Pamukkale is a natural site in the Denizli Province in South-western Turkey. It is also known as Cleopatra’s pool as the Egyptian Queen is said to have swum here. The word Pamukkale means “cotton castle” in Turkish which gives it another name ‘The Cotton Castle of Turkey’.
It is named so because of numerous cascading white pools with turquoise water surfaces. The stunning natural phenomenon of this site has been used as a spa for thousands of years. The mineral-rich Pamukkale hot spring waters are high in calcium, magnesium sulphate and bicarbonate.
Fast Facts: –
- It has a total of 17 hot springs that hold gallons of mineral-rich turquoise water. The temperatures of the pools can range from 35°C to 100°C.
- The hot spring terraces at Pamukkale are highly sensitive to any disturbance so visitors are not allowed to walk wearing shoes.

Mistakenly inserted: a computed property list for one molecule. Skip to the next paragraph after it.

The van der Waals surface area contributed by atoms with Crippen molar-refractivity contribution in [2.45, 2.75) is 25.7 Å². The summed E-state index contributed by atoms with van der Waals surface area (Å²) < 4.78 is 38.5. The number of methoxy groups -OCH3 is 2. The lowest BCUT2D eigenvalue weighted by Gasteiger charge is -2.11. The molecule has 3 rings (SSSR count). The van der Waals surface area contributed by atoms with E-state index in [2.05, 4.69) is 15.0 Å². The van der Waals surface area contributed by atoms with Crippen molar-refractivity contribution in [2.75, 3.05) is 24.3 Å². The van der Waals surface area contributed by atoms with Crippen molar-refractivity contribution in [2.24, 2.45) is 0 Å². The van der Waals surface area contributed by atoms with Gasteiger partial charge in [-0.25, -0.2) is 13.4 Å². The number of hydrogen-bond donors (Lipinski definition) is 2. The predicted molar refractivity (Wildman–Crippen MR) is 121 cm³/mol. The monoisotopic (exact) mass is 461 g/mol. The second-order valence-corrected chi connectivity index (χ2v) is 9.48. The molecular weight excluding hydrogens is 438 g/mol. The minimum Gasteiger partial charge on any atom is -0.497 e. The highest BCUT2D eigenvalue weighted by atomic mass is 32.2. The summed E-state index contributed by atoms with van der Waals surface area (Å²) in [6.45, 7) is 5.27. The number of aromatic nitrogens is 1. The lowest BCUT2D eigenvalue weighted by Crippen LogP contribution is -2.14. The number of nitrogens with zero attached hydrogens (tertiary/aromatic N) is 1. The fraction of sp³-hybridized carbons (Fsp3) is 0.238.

- It was declared a World Heritage Site by UNESCO (United Nations Educational, Scientific and Cultural Organization) in 1988.
- This natural site has more than a million visitors per year on an average.
- Next to this site there is an ancient Roman spa city called “Hierapolis” founded around 190 BC.
- It was a Greco-Roman and Byzantine town that stood on top of the castle.
- Severe earthquakes destroyed the city in 133 BC, and again in 60 AD.
- In 1988 Pamukkale along with Hierapolis, was recognised as a UNESCO World Heritage Site.
- It is more than 100 meters in height and can be easily be seen from the closest town, Denizli, located around 20 kilometers away.